It allows users to track their fitness and sleep activity, analyze their progress, set fitness targets and get guidance, and connect with other fitness enthusiasts.
"Fitness devices and apps are just one more area where people need to be aware of what kind of data they are sharing, particularly as they strongly rely on sensitive data such as location and health-metrics", Postma concluded.
A big part of the problem appears to be that Polar allows users to view all the exercises of a particular individual if that person made a decision to share them publicly to Polar Flow's Explore map.
It's not all that long since fitness app Strava caused something of a security nightmare by inadvertently revealing the locations of numerous secret military bases.
As per a couple of reports last week, Polar's fitness tracking app seems to have given away location and personal information of users residing or working in confidential locations including secret military bases, intelligence agencies, law and order agencies, on submarines, and at nuclear power plants.
"By showing all the sessions of an individual combined onto a single map, Polar is not only revealing the heart rates, routes, dates, time, duration, and pace of exercises carried out by individuals at military sites, but also revealing the same information from what are likely their homes as well", explained Bellingcat. Now, investigative site Bellingcat has released an article stating that the Polarfitness tracker is an even worse security risk.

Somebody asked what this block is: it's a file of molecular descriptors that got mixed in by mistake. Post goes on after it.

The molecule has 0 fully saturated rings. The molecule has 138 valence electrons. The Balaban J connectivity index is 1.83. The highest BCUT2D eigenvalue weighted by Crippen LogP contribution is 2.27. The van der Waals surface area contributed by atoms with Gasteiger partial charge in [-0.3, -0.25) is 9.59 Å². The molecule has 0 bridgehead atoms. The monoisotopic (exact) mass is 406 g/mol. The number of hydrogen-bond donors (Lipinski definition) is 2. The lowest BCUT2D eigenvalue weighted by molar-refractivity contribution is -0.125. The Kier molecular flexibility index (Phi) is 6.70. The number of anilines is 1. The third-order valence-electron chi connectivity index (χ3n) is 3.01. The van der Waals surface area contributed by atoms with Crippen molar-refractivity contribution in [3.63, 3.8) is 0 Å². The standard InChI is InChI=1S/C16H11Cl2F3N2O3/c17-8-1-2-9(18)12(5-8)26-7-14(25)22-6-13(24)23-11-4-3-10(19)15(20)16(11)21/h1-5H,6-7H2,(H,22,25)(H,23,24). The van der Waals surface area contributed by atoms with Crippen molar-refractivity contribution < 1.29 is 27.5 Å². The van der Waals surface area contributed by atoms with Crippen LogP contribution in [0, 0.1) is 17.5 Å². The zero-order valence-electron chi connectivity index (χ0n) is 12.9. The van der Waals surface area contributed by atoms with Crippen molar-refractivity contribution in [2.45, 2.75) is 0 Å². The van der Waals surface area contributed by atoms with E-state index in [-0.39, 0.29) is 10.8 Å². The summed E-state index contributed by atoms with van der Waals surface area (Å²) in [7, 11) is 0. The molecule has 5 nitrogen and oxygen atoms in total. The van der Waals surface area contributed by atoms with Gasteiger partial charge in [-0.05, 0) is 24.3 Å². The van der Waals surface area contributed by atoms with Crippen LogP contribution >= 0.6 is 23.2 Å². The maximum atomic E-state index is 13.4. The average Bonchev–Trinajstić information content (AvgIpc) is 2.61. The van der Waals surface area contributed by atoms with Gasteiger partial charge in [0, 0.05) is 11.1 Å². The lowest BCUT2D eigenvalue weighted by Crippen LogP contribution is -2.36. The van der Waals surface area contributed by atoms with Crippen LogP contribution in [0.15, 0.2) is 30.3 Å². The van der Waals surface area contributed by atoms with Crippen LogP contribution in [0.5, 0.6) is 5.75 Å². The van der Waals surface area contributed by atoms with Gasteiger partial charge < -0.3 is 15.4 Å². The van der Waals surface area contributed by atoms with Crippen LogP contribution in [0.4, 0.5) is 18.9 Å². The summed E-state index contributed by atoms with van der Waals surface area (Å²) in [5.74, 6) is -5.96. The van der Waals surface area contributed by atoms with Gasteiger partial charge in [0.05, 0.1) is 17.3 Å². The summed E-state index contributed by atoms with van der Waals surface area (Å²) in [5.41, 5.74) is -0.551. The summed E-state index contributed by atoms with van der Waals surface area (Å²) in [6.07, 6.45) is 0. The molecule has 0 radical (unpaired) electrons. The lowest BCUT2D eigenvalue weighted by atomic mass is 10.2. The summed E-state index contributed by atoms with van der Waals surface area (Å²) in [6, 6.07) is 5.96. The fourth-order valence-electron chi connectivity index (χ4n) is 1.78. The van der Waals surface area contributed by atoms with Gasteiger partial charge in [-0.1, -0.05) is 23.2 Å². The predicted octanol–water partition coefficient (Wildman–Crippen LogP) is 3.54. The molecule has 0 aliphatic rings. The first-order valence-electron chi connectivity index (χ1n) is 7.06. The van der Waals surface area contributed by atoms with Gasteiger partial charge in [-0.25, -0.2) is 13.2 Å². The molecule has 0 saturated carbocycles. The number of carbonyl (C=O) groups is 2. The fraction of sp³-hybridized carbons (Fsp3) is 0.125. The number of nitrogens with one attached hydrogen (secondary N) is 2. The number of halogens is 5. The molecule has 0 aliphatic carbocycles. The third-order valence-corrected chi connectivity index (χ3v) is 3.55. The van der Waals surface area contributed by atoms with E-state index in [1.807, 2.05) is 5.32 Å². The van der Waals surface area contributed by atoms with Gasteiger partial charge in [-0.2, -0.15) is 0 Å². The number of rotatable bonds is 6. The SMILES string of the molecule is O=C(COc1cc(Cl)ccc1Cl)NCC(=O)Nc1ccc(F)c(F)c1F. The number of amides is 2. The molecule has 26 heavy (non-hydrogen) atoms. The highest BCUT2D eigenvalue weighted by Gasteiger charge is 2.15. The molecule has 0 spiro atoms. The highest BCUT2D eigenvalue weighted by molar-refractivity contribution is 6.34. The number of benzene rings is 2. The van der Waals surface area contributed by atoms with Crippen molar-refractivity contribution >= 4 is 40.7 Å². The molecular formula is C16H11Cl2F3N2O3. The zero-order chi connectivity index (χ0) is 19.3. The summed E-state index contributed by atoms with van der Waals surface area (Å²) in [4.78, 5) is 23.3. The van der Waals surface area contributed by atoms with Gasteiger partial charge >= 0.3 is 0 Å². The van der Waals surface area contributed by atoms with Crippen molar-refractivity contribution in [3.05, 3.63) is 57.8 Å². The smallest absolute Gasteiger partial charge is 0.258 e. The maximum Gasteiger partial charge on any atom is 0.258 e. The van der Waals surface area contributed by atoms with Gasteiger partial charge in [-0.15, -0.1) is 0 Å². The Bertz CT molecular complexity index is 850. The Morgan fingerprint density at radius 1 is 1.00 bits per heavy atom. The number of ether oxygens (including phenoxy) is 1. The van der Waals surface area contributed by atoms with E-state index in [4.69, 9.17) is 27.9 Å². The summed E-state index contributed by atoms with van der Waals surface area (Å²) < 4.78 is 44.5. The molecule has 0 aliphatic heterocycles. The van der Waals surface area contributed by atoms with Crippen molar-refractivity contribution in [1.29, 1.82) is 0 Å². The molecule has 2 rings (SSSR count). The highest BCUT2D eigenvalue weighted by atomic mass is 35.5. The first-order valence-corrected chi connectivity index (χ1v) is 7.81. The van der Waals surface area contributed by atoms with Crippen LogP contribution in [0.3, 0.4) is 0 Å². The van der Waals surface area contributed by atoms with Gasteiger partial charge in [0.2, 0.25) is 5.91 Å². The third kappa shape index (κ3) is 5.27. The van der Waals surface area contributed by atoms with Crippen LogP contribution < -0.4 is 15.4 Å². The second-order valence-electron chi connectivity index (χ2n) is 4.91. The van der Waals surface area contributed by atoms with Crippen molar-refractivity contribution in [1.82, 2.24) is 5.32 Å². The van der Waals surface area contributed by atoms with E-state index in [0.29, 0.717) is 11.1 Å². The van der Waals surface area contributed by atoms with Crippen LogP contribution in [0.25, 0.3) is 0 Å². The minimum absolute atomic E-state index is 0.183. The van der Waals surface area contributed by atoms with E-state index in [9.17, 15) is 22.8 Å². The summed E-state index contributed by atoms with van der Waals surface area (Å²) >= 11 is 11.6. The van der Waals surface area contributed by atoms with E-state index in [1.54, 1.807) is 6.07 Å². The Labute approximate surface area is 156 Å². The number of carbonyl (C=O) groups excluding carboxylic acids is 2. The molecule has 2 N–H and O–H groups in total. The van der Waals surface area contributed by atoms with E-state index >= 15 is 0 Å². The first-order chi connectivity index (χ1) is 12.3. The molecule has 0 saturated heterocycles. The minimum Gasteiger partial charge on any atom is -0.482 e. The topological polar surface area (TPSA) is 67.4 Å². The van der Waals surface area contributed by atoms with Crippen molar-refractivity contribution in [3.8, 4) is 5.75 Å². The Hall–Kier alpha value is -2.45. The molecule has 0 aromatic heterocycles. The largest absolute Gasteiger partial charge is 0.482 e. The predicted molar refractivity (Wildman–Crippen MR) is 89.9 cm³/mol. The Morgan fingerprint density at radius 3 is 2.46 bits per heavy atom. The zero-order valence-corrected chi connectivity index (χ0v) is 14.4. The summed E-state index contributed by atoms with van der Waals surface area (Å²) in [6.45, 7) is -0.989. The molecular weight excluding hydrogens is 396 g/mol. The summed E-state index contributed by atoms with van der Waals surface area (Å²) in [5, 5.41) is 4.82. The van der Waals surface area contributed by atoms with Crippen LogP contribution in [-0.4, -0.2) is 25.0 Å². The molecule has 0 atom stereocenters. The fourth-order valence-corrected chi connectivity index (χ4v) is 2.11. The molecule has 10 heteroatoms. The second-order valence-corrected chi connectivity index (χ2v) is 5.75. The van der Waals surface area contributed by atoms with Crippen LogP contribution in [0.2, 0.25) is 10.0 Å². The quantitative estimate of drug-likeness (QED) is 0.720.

Sensitive information on Polar's Explore global activity map is revealed by locating a military base, selecting an nearby exercise to identify an attached profile and checking for other locations the individual had exercised in.
Among them are USA troops in Iraq, Syria, Guantanamo Bay, those deployed to the demilitarized zone separating the two Koreas, staffers at the Federal Bureau of Investigation and NSA, military intelligence and cyber security specialists and many others stationed at bases in Africa, South Asia and the Middle East. Unlike similar functionality to Garmin and Strava, Polar publishes more data every user.
However, the investigation claims that despite many users making their profiles private it was able to find user details due to "an oversight in the Polar app". And you can see where those runs start and stop. Now the vast majority of Polar customers maintain the default private profiles and private sessions data settings and are not affected in any way by this case.
Given that this would make it spectacularly easy to kidnap these people or even blow them up, it's not surprising that Polar has taken evasive action.